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The Value of Quality Management

19 March 2009 No Comment

Warret Buffett is recognized being one of the worlds most successful investor. What are the key issues when deciding to invest? Some of the most relevant factors are written here. If you want the source himself, please go to Warren Buffett here.

Managing the Buffett way
By Stuart Crainer

The naive figure who utters profound truths holds a perennial and universal appeal. The naïf who succeeds and mysteriously makes sense of an alien environment is the subject of movie after movie – from Peter Sellers’ Being There to Tom Hanks’ Big.

Something of the same phenomenon can be seen in the business world. Ben and Jerry fascinate because they appear so blithely straightforward and enthusiastic. Sir Richard Branson remains immune to criticism despite Virgin’s occasional misadventures. He is an engaging innocent, an enthusiast in a woolly jumper. There is a sense that these people are from a different time, an era of decency and simple pleasures. They are idiosyncratic throwbacks to bygone ways of doing business, cavaliers in an age of roundheads.

The investor Warren Buffett is part of this phenomenon. He successfully ignored the new economy bubble and emerged to tell a tale of even greater riches. The Sage of Omaha has been enormously successful in a field where competition is ruthless. As you’d expect, Buffett’s achievement has been examined from every angle. Yet, if emulation is a measure of understanding, it appears little understood.

Buffett, a man of resolutely simple tastes, someone who oozes old-fashioned decency from every pore, stands above the maelstrom of analysts, commentators, and private investors. As he has become more famous and his investment company Berkshire Hathaway ever more successful, Buffett’s public utterances and writings have become more playful.

As happens in Wall Street all too often, what the wise do in the beginning, fools do in the end,” he wrote in 1989. This was followed in 1990 by: “Lethargy bordering on sloth remains the cornerstone of our investment style”. Of all the markets he has conquered, the one in homespun wisdom may be his surprising legacy.

Investors buy books on the great man in their millions (there is a book called Buffettology though the most useful is The Essays of Warren Buffett) and pore through them in search of a formulaic approach to investing. They will, of course, be disappointed. It is not that Buffett does not have a formula. He does.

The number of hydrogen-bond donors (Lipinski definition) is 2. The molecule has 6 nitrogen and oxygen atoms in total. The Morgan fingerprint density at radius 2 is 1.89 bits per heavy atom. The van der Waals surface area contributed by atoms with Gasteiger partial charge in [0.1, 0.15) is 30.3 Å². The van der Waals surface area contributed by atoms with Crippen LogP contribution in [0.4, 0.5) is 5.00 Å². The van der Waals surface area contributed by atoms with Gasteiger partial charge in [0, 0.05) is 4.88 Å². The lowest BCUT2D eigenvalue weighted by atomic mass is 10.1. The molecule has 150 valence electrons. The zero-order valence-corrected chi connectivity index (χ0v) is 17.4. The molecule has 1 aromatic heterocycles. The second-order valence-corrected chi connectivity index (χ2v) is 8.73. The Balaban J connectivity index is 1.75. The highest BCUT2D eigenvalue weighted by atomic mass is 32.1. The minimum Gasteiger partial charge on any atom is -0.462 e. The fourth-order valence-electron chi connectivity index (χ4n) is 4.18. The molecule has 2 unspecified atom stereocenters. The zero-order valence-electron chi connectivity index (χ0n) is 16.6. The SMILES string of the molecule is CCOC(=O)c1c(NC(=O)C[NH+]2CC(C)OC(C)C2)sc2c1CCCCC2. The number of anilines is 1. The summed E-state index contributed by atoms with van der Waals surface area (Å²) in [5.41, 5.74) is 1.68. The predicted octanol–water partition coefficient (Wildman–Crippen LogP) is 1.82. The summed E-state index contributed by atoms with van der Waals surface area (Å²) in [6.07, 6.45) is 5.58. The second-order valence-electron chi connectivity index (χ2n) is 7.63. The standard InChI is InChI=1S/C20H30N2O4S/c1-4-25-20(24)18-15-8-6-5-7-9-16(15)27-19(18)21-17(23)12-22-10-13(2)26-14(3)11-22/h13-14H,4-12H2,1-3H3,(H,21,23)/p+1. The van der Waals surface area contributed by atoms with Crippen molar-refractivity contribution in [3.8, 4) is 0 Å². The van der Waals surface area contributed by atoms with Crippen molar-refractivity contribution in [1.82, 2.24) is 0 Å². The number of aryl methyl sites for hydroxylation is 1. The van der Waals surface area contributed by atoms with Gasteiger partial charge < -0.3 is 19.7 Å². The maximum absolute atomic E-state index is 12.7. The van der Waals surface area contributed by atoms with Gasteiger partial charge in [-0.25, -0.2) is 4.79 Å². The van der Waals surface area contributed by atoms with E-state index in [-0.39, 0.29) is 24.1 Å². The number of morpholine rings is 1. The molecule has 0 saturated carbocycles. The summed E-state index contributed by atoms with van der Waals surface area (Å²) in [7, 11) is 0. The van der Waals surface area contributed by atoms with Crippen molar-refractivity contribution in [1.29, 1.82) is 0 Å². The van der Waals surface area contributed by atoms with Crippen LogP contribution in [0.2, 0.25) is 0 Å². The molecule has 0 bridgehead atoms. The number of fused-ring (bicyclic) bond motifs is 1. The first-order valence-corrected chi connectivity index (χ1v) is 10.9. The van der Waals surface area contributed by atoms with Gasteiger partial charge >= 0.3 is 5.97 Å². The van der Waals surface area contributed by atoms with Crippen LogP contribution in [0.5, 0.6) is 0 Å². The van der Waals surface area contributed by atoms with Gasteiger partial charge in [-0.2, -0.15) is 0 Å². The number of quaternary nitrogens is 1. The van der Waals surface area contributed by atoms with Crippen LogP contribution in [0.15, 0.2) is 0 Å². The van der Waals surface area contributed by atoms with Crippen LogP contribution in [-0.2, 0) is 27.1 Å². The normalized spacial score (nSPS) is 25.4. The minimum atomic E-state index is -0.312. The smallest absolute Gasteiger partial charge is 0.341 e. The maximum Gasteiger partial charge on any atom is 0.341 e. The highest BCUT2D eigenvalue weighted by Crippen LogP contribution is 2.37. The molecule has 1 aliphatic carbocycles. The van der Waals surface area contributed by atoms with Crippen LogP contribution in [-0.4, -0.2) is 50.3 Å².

Buffett advocates “focused investing”. When gauging the wisdom of an investment, investors should look at five features:

  1. The certainty with which the long-term economic characteristics of the business can be evaluated.
  2. The certainty with which management can be evaluated, both as to its ability to realize the full potential of the business and to wisely employ its cash flows.
  3. The certainty with which management can be counted on to channel the reward from the business to the shareholders rather than to itself.
  4. The purchase price of the business.
  5. The levels of taxation and inflation that will be experienced and that will determine the degree by which an investor’s purchasing-power return is reduced from his gross return.

Buffett admits that many will find such criteria “unbearably fuzzy”. This is only partly the case. Analysis can lead to conclusions about the long-term economic prospects of a business. Analysis can also establish what is a reasonable purchase price and help predict future macroeconomic conditions likely to impact on the investment. Where analysis falls down and things do begin to become fuzzy is in assessing the incumbent management.

Time and time again in his wry annual letters to shareholders, Buffett returns to the issue of sound management. Given the right conditions, good managers produce good companies. Never invest in badly managed companies.

The trouble, it seems, is that there are a great many poor managers. “The supreme irony of business management is that it is far easier for an inadequate CEO to keep his job than it is for an inadequate subordinate,” lamented Buffet in 1988, going on to criticize the comfortable conspiracies of too many boardrooms. “At board meetings, criticism of the CEO’s performance is often viewed as the social equivalent of belching.”

Buffett believes that executives should think and behave as owners of their businesses. He is critical, therefore, of the “indiscriminate use” of stock options for senior executives. “Managers actually apply a double standard to options,” Buffet writes. “Nowhere in the business world are 10-year, fixed-price options on all or a portion of a business granted to outsiders. Ten months, in fact, would be regarded as extreme.”

Such long-term options, argues Buffet, “ignore the fact that retained earnings automatically build value and, second, ignore the carrying cost of capital”.

Buffett is a slow-moving minimalist in an age of hyperactive behemoths. In the Berkshire Hathaway boardroom, belches are welcomed.

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